Academic journal article The Romanic Review

Reminiscences of Michael Riffaterre

Academic journal article The Romanic Review

Reminiscences of Michael Riffaterre

Article excerpt

One of the first vivid memories that comes to mind when I remember Professor Riffaterre is a bright sunny day in the spring of 1968. I was crossing the Columbia campus with a friend and fellow classmate, Sarah Benzaquen Lumpkin, walking from the Broadway entrance toward Philosophy Hall. Midway, we met Professor Riffaterre and asked him if he was holding class in the midst of the general turmoil that had brought classes to a standstill during the 1968 student uprising. "Of course," he said. Then followed a most amazing exchange between my courageous friend and our mentor. She was challenging his decision and ideological stance. The explanation we were then given went something like this: a liberal stance was out of the question for someone whose father had been a liberal politician (socialist mayor of Bourganeuf) but had been insufferably strict in the upbringing of his son, keeping him "chained" to his desk by watching him via a mirror from the adjoining study to make sure that he pored over Greek and Latin texts for endless hours; such was the daily routine. It was against that regimen that Michael Riffaterre, the independent adult and scholar, was reacting. No one was going to bully him into anything. If the father who treated him that way was a liberal, then he was going to be conservative!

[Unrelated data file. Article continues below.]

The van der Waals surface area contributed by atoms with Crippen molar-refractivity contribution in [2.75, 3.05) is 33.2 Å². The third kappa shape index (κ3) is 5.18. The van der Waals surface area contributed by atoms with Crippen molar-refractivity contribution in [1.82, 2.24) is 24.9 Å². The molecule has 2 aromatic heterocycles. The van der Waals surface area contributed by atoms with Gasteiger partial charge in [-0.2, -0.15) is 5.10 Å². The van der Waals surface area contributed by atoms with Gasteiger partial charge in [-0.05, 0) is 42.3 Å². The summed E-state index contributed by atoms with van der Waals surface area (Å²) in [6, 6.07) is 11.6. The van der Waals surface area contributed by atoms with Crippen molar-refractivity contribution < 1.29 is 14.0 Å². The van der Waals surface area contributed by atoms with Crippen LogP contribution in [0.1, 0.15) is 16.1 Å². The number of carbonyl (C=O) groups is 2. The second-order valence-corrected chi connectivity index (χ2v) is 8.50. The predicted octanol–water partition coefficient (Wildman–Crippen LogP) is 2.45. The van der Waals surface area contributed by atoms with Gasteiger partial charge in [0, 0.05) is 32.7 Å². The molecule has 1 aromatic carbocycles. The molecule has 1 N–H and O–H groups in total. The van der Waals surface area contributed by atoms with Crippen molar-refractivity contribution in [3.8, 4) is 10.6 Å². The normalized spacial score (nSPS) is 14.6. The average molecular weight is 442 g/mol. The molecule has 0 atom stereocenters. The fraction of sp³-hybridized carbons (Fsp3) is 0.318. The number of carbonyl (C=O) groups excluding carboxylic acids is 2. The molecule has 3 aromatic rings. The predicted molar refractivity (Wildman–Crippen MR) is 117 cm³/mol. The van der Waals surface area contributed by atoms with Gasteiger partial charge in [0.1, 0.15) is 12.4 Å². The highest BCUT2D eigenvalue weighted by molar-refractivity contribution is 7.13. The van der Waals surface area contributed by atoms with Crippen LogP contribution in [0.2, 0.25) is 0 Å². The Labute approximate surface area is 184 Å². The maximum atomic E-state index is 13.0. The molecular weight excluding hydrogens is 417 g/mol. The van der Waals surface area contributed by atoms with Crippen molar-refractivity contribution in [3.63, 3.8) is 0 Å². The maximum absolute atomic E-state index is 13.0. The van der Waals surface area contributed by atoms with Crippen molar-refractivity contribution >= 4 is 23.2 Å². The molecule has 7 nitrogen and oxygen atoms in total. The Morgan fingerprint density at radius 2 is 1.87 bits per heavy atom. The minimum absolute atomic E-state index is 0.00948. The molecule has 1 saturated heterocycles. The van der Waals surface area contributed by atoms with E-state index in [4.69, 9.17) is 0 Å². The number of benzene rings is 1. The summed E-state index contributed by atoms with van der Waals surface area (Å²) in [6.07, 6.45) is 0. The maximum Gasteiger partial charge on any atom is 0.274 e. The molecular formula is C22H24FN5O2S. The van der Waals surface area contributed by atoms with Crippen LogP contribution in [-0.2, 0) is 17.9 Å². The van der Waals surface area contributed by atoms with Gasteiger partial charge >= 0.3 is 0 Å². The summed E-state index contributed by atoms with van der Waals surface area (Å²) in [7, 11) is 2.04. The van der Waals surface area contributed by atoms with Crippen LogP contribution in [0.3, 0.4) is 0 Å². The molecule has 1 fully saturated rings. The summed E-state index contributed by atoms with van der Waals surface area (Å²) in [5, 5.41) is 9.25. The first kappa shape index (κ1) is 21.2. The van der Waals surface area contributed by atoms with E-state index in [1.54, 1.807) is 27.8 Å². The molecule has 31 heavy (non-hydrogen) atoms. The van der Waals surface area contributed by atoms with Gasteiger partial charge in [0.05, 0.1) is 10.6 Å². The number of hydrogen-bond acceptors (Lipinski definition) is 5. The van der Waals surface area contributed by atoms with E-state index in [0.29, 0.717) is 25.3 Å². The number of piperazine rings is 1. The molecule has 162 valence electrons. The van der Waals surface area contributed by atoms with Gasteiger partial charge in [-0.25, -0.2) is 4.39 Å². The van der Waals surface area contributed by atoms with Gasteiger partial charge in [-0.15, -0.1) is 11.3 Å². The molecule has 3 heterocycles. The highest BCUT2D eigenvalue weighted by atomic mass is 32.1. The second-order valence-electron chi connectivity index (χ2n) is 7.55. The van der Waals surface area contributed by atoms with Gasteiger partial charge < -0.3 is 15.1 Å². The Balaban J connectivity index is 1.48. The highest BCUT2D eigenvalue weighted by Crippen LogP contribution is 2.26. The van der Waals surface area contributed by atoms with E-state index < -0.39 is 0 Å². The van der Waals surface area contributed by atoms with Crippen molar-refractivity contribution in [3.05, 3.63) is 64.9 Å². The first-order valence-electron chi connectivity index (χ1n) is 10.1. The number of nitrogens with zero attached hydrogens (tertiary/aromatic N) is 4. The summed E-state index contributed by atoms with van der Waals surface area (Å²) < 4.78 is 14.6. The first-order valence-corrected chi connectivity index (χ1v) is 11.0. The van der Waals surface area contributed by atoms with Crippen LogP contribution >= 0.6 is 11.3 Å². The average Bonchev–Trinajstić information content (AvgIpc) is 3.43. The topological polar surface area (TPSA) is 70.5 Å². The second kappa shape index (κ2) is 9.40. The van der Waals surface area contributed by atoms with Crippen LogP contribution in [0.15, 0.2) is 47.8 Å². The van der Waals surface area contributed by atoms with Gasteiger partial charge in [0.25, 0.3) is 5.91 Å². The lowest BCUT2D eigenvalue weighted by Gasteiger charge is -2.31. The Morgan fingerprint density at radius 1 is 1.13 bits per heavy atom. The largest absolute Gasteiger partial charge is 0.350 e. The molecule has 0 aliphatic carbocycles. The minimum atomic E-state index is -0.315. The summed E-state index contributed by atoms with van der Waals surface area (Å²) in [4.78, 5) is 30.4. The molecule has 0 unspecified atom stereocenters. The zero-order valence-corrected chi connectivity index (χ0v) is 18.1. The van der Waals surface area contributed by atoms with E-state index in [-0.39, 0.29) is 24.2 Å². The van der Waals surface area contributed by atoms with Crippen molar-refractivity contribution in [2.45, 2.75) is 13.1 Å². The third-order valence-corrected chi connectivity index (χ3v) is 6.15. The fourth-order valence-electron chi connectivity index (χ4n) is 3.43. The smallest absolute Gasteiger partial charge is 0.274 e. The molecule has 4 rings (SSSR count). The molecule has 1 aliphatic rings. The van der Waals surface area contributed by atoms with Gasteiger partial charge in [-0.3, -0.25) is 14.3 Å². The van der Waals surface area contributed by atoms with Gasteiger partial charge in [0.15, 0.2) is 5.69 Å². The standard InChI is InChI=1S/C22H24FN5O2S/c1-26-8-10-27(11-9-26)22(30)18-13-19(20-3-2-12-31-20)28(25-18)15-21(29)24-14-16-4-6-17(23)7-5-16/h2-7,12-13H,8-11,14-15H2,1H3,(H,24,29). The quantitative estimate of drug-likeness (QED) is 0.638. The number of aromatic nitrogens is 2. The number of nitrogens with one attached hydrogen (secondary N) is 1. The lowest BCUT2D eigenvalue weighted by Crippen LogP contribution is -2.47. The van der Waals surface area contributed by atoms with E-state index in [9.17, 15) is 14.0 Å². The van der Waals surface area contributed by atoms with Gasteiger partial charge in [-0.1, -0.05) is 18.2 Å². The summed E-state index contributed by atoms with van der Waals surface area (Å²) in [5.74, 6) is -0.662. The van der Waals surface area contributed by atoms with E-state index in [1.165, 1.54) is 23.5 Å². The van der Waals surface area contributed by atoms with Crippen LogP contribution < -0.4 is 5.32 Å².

As my "Doktorvater"--a rather fitting expression in German academic parlance to designate one's dissertation director--Professor Riffaterre, as I called him then, had quite a hold over me. After spending a year on a dissertation fellowship, I showed up with fear and trembling to bestow on him the fruits of my labor. Why fear? Well, for one thing, I had not finished my thesis on Proust (having spent a considerable part of that year rereading A la recherche du temps perdu). …

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